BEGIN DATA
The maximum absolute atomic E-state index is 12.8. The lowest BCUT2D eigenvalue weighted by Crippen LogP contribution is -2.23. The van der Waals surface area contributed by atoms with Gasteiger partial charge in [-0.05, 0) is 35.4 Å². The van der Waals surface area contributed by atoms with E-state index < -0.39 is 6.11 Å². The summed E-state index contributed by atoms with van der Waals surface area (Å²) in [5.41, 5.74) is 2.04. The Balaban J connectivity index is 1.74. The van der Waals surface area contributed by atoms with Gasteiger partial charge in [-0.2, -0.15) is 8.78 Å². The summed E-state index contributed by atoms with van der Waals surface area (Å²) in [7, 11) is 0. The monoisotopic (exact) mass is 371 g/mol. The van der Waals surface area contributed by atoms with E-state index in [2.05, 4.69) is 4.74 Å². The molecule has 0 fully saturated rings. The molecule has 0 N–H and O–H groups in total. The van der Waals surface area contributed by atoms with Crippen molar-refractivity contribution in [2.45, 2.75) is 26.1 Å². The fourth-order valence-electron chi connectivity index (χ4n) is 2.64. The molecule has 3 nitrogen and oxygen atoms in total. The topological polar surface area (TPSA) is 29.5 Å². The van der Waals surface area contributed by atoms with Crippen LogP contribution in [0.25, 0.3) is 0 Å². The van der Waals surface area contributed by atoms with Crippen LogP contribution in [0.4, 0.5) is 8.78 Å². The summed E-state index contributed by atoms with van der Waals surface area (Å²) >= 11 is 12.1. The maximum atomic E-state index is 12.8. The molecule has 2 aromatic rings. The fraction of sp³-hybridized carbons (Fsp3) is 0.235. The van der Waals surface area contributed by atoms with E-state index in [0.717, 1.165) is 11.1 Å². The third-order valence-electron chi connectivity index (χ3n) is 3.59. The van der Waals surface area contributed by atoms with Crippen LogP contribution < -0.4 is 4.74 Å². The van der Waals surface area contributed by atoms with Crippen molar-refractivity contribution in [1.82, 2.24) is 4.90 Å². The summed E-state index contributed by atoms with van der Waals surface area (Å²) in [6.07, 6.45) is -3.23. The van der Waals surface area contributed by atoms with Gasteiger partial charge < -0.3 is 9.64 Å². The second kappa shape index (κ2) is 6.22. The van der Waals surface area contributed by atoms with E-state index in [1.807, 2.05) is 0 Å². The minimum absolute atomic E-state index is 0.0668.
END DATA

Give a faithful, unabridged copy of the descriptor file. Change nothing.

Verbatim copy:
The maximum absolute atomic E-state index is 12.8. The lowest BCUT2D eigenvalue weighted by Crippen LogP contribution is -2.23. The van der Waals surface area contributed by atoms with Gasteiger partial charge in [-0.05, 0) is 35.4 Å². The van der Waals surface area contributed by atoms with E-state index < -0.39 is 6.11 Å². The summed E-state index contributed by atoms with van der Waals surface area (Å²) in [5.41, 5.74) is 2.04. The Balaban J connectivity index is 1.74. The van der Waals surface area contributed by atoms with Gasteiger partial charge in [-0.2, -0.15) is 8.78 Å². The summed E-state index contributed by atoms with van der Waals surface area (Å²) in [7, 11) is 0. The monoisotopic (exact) mass is 371 g/mol. The van der Waals surface area contributed by atoms with E-state index in [2.05, 4.69) is 4.74 Å². The molecule has 0 fully saturated rings. The molecule has 0 N–H and O–H groups in total. The van der Waals surface area contributed by atoms with Crippen molar-refractivity contribution in [2.45, 2.75) is 26.1 Å². The fourth-order valence-electron chi connectivity index (χ4n) is 2.64. The molecule has 3 nitrogen and oxygen atoms in total. The topological polar surface area (TPSA) is 29.5 Å². The van der Waals surface area contributed by atoms with Crippen LogP contribution in [0.25, 0.3) is 0 Å². The van der Waals surface area contributed by atoms with Crippen LogP contribution in [0.4, 0.5) is 8.78 Å². The summed E-state index contributed by atoms with van der Waals surface area (Å²) >= 11 is 12.1. The maximum atomic E-state index is 12.8. The molecule has 2 aromatic rings. The fraction of sp³-hybridized carbons (Fsp3) is 0.235. The van der Waals surface area contributed by atoms with E-state index in [0.717, 1.165) is 11.1 Å². The third-order valence-electron chi connectivity index (χ3n) is 3.59. The van der Waals surface area contributed by atoms with Crippen LogP contribution < -0.4 is 4.74 Å². The van der Waals surface area contributed by atoms with Crippen molar-refractivity contribution in [1.82, 2.24) is 4.90 Å². The summed E-state index contributed by atoms with van der Waals surface area (Å²) in [6.07, 6.45) is -3.23. The van der Waals surface area contributed by atoms with Gasteiger partial charge < -0.3 is 9.64 Å². The second kappa shape index (κ2) is 6.22. The van der Waals surface area contributed by atoms with E-state index in [1.807, 2.05) is 0 Å². The minimum absolute atomic E-state index is 0.0668.